Double Vision from Pat Barker, a gripping novel about the effects of violence on the journalists and artists who have dedicated themselves to representing it
In the aftermath of September 11, 2001, reeling from the effects of reporting from New York City, two British journalists, a writer, Stephen Sharkey, and a photographer, Ben Frobisher, part ways. Stephen, facing the almost simultaneous discovery that his wife is having an affair, returns to England shattered; he divorces and quits his job. Ben returns to his vocation. He follows the war on terror to Afghanistan and is killed.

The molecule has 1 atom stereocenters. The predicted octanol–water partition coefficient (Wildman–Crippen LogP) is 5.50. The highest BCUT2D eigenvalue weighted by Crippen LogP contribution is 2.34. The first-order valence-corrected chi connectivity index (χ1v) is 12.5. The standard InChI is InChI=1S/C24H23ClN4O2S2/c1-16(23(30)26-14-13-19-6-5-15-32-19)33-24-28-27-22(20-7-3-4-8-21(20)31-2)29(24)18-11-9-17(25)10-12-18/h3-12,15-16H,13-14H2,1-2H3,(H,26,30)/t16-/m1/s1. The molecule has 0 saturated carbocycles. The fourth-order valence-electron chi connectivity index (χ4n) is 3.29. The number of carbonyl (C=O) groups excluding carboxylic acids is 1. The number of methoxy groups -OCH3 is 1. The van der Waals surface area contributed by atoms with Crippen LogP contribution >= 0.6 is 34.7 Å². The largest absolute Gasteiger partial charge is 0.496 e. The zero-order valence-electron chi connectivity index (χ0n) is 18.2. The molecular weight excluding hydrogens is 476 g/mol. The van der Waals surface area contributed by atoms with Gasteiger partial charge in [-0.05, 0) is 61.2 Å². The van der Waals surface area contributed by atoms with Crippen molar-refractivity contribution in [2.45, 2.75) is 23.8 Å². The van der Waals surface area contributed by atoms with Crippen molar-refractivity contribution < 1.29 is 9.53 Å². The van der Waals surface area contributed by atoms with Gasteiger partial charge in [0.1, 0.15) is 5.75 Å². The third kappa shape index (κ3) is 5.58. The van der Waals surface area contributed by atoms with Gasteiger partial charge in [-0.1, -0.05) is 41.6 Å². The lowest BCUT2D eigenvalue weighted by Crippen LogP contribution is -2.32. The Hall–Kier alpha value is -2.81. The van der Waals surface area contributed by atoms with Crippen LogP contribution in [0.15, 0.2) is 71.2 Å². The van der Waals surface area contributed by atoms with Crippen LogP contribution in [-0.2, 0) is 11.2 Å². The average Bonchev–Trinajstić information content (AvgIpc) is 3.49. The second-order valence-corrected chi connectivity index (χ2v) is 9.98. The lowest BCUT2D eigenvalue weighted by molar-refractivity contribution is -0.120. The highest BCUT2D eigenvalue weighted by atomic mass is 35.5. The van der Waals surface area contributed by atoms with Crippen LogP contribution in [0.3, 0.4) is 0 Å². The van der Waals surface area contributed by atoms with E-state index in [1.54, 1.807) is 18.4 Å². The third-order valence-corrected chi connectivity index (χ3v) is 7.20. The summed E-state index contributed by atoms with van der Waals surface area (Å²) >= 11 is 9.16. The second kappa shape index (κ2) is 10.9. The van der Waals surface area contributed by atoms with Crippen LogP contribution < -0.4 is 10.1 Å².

Stephen retreats to a cottage in the country to write a book about violence, and what he sees as the reporting journalist's or photographer's complicity in it; it is a book that will build in large part on Ben's writing and photography. Ben's widow, Kate, a sculptor, lives nearby, and as she and Stephen learn about each other their world speedily shrinks, in pleasing but also disturbing ways; Stephen's maid, with whom he has begun an affair, was once lovers with Kate's new studio assistant, an odd local man named Peter. As these connections become clear, Peter's strange behavior around Stephen and Kate begins to take on threatening implications. The sinister events that take place in this small town, so far from the theaters of war Stephen has retreated from, will force him to act instinctively, violently, and to face his most painful revelations about himself.